g
gvenkatesh
Apr 30, 2017

One of the best in the series so far after a rare disappointment with the last year's entry.

In the contemporary world of mystery and historical crime fiction where authors write novels primarily hoping for a TV/Movie deal and therefore incorporate nothing more than a script thinly disguised as a novel, Philip Kerr stands out with impeccable historical research, attention to detail that immerses the reader in the period/locale/characters as good novels do and entertaining dialogue that just wouldn't translate well into TV/Big Screen (the typical length of each character's uttering in a dialogue alone would make scriptwriters consider early retirement).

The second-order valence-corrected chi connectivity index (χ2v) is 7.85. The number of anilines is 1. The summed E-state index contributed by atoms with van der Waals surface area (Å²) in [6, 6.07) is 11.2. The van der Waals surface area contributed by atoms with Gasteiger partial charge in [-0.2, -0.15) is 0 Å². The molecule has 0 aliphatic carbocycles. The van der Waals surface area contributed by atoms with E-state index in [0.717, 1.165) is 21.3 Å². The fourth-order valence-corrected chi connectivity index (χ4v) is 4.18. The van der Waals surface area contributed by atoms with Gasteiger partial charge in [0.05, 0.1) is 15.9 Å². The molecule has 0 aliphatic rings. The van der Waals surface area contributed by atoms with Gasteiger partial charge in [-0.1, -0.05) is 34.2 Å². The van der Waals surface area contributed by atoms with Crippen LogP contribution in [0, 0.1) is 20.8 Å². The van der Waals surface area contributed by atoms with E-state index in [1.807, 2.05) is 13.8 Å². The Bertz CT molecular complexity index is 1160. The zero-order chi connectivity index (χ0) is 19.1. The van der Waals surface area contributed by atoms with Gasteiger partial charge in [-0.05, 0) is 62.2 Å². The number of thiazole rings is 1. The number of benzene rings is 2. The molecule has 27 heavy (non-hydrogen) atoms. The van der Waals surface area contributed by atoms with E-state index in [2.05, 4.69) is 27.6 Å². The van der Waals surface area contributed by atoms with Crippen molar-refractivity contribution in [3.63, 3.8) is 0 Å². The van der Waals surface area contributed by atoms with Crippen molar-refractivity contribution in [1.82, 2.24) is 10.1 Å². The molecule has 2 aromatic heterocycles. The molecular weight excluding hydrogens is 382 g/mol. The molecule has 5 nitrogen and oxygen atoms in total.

The protagonist detective is a Berliner at odds with Nazi Germany while employed in it and swept along with the political rapids of the time barely in control of his own destiny. Combine that with self-deprecation and witty thoughts as only British authors can do, and you have a sympathetic and entertaining character.

Going back to a previously used formula of two intertwined tales from pre- and post-war periods, the novel is great storytelling using real characters from Nazi Germany. For people prone to making superficial comparisons with current US leadership, there may be some wincing moments from perceived parallels while making a point that it isn't just a charismatic, unprincipled and easily influenced "leader" that can be dangerous but the many opportunists surrounding him that exploit such "leadership" for their own agenda and ends.

The conclusions to the two tales is a bit predictable and anti-climactic. The gravity of the darkness of the period understandably leads to a philosophical soliloquy to end the rather hefty book but it is the journey that makes the time spent worth it.